Thursday, February 23, 2006

Belarus - The Tacit Triumph of Totalitarianism?

Hits, blows and kicks - the eternal language of totalitariansim - today confonts the people's inalienable right to freedom and democracy. This is Belarus - the centre of Europe - in February 2006. Here, evil old times still reign. With the grip as of an iron fist, president Aleksandr Lukashenka rules the country as a last remnant of soviethood. The outcome of the upcoming 19 March presidential elections seem predictable for the pre-ordained president in power.

A few days earlier, on March 15, the democratic opposition of Belarus may want to commemorate the country's first democratic constitution - that of 1994. However, few will probably dare to demonstrate for a democracy that has become defunct. This is so while, since then, Lukashenka leads a regime with increasing totalitarian expressions.

The people is denied not only democracy, but also the right to national identity. As a gesture of omnipotence, Lukashenka introduced Russian as the official language and forbade national symbols at an early stage of his presidential tenure. Oppression of national identity is one element of the nomenklatura strategy to hold on to the power and privileges of soviet times. Leading oppositionists are jailed or disappear in a country where the secret service still is called the KGB.

From democracy to dictatorship?

The road to democracy for Belarus was barred when Aleksandr Lukashenka in 1994 was elected president. Within a year, Lukashenka eliminated potential opposition from legislative power by staged parliamentary elections and a referendum that jointly gave him unrestricted powers. This was the first of a series of elections which legitimacy have come to be rejected by the Council of Europe, the OSCE and the international community in general. By power of decree and manipulated referenda, the president himself has been able to set the limits of his rule. A third presidential period was ensured in 1999 by way of changes in the constitution, and in 2004 all bars for presidential term limits were removed.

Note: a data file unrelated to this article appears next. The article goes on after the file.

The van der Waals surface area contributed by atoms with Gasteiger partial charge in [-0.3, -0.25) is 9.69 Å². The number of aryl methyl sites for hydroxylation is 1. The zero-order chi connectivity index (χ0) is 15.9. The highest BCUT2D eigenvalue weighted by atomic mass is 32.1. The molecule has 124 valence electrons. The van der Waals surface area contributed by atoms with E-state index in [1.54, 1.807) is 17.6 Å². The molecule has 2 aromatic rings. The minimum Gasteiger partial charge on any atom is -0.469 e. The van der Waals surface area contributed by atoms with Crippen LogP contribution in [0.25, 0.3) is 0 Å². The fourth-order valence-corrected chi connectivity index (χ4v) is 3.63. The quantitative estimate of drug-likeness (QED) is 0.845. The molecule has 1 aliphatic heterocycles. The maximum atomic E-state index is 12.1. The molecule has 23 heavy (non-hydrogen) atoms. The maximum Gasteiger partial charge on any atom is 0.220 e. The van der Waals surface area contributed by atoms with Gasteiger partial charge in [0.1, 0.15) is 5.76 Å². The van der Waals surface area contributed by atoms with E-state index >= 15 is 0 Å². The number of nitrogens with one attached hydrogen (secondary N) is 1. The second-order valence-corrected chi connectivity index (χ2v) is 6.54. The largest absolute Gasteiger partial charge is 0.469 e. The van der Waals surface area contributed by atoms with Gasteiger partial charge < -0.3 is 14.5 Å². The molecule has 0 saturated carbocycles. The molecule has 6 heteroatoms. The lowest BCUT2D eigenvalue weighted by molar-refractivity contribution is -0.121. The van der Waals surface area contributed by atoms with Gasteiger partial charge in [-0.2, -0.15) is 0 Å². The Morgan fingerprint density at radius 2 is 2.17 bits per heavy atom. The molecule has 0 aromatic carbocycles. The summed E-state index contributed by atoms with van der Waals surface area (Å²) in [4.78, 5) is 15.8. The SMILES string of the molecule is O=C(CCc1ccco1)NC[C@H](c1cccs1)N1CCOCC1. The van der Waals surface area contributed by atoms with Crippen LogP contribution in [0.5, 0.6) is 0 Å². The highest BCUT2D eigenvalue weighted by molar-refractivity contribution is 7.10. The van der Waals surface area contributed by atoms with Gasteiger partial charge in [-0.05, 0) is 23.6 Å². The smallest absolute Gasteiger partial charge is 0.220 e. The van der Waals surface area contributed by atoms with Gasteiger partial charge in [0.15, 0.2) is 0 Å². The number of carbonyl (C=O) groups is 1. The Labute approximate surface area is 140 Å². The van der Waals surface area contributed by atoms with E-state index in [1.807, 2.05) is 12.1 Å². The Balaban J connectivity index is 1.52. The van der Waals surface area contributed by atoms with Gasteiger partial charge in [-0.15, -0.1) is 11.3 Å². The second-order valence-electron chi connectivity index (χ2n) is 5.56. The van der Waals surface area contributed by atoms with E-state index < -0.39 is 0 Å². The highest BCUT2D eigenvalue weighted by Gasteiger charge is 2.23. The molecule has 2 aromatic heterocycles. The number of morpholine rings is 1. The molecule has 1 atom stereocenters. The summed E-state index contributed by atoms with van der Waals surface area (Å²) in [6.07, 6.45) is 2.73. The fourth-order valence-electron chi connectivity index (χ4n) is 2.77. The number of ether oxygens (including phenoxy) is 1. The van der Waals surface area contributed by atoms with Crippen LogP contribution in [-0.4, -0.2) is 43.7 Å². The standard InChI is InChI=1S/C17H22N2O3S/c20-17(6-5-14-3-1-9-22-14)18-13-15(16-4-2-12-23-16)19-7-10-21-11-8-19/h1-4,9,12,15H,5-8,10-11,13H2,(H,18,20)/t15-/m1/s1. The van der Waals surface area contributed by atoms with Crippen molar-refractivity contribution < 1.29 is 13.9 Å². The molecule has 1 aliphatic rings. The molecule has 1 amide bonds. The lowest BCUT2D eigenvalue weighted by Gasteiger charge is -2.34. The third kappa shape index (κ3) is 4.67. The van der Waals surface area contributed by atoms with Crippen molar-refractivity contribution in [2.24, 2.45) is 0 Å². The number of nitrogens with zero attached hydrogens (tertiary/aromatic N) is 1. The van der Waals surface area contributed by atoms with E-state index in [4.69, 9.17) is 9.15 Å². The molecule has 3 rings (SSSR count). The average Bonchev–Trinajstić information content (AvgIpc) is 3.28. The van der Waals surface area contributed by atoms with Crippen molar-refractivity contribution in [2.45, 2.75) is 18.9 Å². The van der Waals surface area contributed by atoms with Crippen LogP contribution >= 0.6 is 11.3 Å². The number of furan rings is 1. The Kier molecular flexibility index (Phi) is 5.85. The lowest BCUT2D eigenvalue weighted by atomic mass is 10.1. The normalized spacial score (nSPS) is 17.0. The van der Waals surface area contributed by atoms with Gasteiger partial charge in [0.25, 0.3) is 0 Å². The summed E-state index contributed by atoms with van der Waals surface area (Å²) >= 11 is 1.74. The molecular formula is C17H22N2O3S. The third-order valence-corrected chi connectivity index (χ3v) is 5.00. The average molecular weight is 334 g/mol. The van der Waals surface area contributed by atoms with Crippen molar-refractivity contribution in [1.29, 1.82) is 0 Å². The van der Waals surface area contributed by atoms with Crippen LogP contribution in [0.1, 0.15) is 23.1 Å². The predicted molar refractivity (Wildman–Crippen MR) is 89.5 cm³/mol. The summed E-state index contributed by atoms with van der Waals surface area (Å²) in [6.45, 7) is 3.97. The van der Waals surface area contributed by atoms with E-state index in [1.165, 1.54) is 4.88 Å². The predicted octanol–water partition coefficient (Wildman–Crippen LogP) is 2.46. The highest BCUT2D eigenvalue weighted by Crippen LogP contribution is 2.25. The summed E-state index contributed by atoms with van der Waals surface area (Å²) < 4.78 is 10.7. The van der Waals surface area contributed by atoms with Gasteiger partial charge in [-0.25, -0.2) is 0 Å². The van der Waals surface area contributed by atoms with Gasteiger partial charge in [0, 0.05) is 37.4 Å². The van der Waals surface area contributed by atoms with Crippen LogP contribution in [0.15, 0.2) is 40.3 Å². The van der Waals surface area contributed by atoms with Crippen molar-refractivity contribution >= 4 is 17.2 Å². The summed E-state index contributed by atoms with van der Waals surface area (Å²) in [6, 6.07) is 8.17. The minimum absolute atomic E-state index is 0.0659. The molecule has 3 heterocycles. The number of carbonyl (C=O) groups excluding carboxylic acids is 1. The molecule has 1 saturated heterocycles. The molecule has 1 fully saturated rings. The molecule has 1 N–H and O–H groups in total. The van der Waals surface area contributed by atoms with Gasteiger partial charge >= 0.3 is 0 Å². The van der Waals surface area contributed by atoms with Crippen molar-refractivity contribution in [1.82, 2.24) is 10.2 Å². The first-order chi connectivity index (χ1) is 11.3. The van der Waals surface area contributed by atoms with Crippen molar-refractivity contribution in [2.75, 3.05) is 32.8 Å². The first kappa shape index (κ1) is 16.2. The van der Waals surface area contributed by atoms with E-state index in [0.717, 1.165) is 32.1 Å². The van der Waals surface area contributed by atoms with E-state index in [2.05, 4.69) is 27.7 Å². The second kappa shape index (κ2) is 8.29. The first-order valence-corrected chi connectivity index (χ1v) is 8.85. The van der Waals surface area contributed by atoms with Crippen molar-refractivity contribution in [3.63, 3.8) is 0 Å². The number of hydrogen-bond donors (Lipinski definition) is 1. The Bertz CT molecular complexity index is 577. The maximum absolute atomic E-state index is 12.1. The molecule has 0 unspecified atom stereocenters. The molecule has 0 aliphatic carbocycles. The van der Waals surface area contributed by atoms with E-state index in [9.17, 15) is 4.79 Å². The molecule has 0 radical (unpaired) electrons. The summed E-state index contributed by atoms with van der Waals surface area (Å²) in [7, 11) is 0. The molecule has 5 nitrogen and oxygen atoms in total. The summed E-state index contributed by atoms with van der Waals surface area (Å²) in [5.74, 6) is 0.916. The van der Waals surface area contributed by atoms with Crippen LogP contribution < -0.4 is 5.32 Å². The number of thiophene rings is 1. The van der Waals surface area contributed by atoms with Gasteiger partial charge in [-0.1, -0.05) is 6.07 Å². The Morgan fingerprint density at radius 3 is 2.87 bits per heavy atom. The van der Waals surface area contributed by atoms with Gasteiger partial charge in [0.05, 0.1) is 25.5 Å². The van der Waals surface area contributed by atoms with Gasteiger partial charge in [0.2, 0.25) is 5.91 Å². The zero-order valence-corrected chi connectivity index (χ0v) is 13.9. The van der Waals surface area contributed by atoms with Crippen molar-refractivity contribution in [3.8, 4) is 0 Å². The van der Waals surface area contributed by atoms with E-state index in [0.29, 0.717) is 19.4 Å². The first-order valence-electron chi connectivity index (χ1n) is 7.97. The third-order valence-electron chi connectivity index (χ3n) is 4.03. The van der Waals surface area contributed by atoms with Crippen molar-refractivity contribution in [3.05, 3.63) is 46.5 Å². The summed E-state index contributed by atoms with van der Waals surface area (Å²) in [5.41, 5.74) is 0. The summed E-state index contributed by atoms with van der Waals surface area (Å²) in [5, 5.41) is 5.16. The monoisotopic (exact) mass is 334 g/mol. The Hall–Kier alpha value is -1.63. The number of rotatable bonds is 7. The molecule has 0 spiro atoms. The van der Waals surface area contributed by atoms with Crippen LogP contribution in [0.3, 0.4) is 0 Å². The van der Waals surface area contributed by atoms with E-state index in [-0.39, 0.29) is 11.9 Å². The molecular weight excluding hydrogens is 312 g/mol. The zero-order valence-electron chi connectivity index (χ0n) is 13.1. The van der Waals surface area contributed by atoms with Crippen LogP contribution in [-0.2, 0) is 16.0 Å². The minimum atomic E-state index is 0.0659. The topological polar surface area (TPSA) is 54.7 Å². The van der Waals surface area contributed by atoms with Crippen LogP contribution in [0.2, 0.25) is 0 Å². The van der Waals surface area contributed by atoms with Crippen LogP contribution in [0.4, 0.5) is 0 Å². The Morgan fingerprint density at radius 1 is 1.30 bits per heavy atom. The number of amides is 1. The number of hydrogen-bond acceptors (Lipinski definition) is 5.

As Lukashenka now inevitably seems to be up for his third presidential term, one might ask what characterises Lukashenka's leadership? Several former associates question the mental health of the president. His demagogics express populism as well as paranoia. In the country that during WWII lost the highest percentage of its population, anti-semitism and admiration of Hitler seems awkward to say the least. Still, this has been part and parcel of presidential personality in Belarus. The international isolation of Belarus is explained by a conspiracy directed by the US and NATO. This was far from true when Lukashenka first aired such thoughts, but by provocative domestic and international behaviour, he has become l'enfant terrible of European politics. Today, western governments would cheer to see Lukashenka ousted from power. Conspiracy or no conspiracy - this is the simple fact. The veracity of Lukashenka's madness may probably be questioned. His policies may likewise be considered a shrewd calculation that he would never be able to make it, if Belarus were to become party to European integration. However, it seems clear that he suffers from a distorted sense of reality, which hardly can be explained by unrestricted power or international isolation.